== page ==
Worst birthday ever: Embattled Citigroup CEO Vikram Pandit turns 52 today, although we're going to assume that whatever big party Swati Pandi had been planning is not going ahead as scheduled. Others celebrating: 60 Minutes' Andy Rooney is turning 90. Fox News anchor Shepard Smith is 45. The New York Times' Maureen Dowd is 57. Models Karen Elson and Angela Lindvall are both turning 30. Filmmaker Steven Soderbergh is 46. Cranky liberal Eric Alterman is 49. Venture capitalist (and babe magnet) Adam Dell is turning 39. Jason Bateman is 40. Dave Grohl is celebrating his 40th. LL Cool J is 41. Faye Dunaway is turning 68. And Ms. Kristin Cavallari is turning 22 today.
There's no news in Denver. At least, no news that couldn't be reported by watching it on C-Span from the comfort of home. So what to do? Report on what all your fellow journalists are doing! So far, the single greatest example of this is HuffPo's constant reportage from their own "HuffPost Oasis" in Denver. At left, an unretouched screengrab from their front page today. The Oasis is remarkably popular with journalists, considering that we have no idea what goes on there but we don't think it involves free booze. Wait, maybe we do know what's going on there! "'I feel relaxed!' said a particularly refreshed Eric Alterman as he stepped away from a complimentary facial for a minute. 'I'll tell you this—everyone should add facials to their lives.'" Oh, wow. That quote is from John Koblin's piece in today's Observer. It's got more gems: Adam Nagourney couldn't find a seat at his own paper's workspace, then bitched about having to cover the convention with so many other, lesser reporters. Fox's Greta Van Susteren, though, was more than happy to be there.
Arianna Huffington came to this internet with little more than a URL, a dream and a whole lot of connections. Now, according to Nielsen online, the Huffington Post has surpassed the Drudge Report in traffic. What perfect timing for a New Yorker essay on the state of online journalism and how she's changing the rules.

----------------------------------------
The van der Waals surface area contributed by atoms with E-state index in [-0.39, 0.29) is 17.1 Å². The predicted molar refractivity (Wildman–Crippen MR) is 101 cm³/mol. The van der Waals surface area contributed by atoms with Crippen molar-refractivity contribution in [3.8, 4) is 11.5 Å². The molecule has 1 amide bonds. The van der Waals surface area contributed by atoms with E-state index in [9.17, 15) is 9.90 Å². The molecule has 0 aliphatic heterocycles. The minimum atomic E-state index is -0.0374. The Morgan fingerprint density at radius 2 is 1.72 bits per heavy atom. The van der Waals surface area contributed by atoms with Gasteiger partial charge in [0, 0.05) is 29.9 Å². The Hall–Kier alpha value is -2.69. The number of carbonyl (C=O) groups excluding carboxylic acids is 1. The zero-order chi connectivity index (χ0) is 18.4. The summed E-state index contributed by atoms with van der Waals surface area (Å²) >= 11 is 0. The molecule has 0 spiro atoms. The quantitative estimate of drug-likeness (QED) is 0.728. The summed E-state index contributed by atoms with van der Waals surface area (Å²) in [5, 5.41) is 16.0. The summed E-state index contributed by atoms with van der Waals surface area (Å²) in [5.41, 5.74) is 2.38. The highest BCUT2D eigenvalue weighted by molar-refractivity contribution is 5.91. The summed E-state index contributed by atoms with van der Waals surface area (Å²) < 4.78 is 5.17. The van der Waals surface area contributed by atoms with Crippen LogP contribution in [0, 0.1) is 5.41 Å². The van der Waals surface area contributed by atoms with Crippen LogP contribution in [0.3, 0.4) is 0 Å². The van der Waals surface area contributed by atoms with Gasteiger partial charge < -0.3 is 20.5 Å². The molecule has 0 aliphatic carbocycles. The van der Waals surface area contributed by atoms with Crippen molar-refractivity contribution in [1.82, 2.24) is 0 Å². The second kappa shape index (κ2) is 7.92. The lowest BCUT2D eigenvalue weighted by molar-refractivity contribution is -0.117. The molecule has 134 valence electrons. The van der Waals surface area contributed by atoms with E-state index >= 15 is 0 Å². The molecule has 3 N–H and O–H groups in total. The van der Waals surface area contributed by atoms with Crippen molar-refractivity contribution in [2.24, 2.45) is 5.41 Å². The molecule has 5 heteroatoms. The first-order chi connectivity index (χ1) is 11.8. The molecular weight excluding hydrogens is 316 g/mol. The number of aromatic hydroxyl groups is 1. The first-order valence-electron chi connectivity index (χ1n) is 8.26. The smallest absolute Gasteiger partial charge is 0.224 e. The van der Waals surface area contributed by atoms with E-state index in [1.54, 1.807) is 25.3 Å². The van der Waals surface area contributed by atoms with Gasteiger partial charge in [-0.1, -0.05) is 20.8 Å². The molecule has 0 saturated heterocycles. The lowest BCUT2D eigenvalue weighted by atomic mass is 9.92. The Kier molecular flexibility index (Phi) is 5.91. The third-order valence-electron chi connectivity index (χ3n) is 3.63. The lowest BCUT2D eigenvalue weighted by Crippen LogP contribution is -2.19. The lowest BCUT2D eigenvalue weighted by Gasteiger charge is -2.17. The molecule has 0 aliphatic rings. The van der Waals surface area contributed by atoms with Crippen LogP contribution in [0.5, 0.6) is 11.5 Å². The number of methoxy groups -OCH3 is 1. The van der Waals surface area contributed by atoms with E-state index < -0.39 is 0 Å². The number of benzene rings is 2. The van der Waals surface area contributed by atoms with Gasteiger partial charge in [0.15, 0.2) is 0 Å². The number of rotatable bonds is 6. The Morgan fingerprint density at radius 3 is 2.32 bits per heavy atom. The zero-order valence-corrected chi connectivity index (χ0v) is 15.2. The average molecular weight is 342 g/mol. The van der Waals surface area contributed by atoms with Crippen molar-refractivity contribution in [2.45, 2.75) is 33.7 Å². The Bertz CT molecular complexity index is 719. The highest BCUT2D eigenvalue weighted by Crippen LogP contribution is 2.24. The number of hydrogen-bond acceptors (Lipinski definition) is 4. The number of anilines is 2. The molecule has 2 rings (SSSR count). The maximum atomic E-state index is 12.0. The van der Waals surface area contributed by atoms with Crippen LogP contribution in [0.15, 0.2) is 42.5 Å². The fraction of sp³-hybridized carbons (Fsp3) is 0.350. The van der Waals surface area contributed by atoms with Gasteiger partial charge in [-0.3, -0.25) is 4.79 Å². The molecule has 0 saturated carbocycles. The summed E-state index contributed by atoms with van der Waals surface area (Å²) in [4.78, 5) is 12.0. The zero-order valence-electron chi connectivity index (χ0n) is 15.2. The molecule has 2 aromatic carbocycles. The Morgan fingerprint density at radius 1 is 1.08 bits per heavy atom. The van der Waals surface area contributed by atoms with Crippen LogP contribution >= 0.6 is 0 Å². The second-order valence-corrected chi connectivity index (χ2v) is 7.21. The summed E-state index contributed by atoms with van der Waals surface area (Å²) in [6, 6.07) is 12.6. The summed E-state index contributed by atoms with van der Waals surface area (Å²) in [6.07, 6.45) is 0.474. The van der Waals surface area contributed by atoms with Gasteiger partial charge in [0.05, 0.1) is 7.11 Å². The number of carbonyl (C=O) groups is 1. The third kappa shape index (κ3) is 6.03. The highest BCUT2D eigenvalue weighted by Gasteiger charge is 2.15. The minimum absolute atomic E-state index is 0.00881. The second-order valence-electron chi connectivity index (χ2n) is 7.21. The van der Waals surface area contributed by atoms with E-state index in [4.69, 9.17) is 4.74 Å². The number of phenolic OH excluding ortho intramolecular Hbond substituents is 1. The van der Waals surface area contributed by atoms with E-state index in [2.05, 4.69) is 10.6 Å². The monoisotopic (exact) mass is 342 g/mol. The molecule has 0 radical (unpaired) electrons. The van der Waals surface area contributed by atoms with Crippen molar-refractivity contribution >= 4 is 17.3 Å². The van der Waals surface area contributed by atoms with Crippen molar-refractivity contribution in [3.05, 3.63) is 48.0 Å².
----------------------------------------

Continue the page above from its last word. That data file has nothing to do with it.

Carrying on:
AOL will try to follow its $850 million Bebo acquistion with another, the purchase of white-label social widgets maker KickApps. BoomTown reports AOL exec Ira Parker and KickApps chairman and founder Eric Alterman remained in negotiations as late as this week. They're haggling over a $90 million price tag. That AOL's willing to pay so much for an also-ran social-network tools startup suggests AOL's position isn't so much "leading" as "over a barrel."
Every once in a while, we like to get a tour of a real sewer—and the drama surrounding the publication of 'Washington Post' media critic Howard Kurtz's latest book offered an opportunity too filthy to miss. Central to this particular mess's question is: Does a reporter's fondness or contempt for another reporter disqualify them from criticizing their work in print? (And if so, are we fired?) So let's go deep into the morass and play our favorite game: Who Hates Whom?
An actual radio listener says that this morning on WNYC, Wonkette founder and current Washington editor for Time.com Ana Marie Cox hinted that she might be one of the hosts of MySpace's Presidential Town Halls, those attempts to "engage" young people in the political process. (Good luck with that!) Anyway, they'll be visiting college campuses this fall. The kids can even submit questions via MySpace instant messenger! And watch the MySpace webcast! Fancy! Cox, we hear, will most likely be hosting along with the Washington Post's Chris Cillizza, who writes the politics blog The Fix for WP's website. He's not quite as pretty as Ana, and probably doesn't hate Eric Alterman as much, but we suppose he'll do. Calls to MySpace were not returned.
Nation screeder Eric Alterman, generally acknowledged (by us!) to be the biggest putz on the left or the right, has taken to the internets to explain away his recent arrest for refusing to leave the Spin Room during Sunday's Democratic presidential debate after attempting to cadge a few drinks at the open bar. (One can only imagine how many party hosts suddenly wish they had similar constabulary powers.)
An operative from deep inside the bowels (sorry) of 1775 Broadway, aka 251 West 57th St., recently received the following email from HR: